Multiple myeloma (MM) is a malignant, progressive plasma cell tumor characterized by overproduction of monoclonal immunoglobulins, osteolytic bone lesions, renal disease, and immunodeficiency. Before the 1980s, patients with MM experienced a slow, progressive decline in quality of life until death approximately 2 years after diagnosis, but the advent of high-dose alkylating agents increased the probability of remission and prolonged overall and event-free survival. During the past decade, important advances have been made in understanding the cellular and molecular mechanisms of MM, leading to the development of even more effective treatment strategies,[3,4] including stem cell transplantation, the immunomodulators thalidomide(Drug information on thalidomide) and lenalidomide, and the first-generation proteasome inhibitor bortezomib(Drug information on bortezomib).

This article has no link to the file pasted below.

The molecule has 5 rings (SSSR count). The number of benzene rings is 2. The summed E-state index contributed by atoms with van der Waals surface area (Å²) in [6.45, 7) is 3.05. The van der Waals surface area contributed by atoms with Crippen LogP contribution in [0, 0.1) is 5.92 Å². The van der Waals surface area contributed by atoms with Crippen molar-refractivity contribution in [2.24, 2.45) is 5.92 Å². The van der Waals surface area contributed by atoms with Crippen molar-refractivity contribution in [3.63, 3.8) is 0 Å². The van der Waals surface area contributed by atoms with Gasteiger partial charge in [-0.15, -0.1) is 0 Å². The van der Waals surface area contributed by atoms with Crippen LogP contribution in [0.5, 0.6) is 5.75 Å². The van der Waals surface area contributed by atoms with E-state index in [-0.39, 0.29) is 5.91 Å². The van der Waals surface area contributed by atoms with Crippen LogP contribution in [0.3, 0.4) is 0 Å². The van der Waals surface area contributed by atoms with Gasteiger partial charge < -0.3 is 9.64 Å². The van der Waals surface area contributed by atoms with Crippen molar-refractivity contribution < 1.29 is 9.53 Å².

Currently, MM is an active field of research for novel pharmacotherapies, with a number of agents in phase II or III of clinical development. This supplement describes several therapeutic advances in the context of the underlying molecular mechanisms. The objective of this article is to put these advances into the current clinical context by providing an overview of the epidemiology, etiology, and clinical features of MM, along with the prognosis for patients with this disease.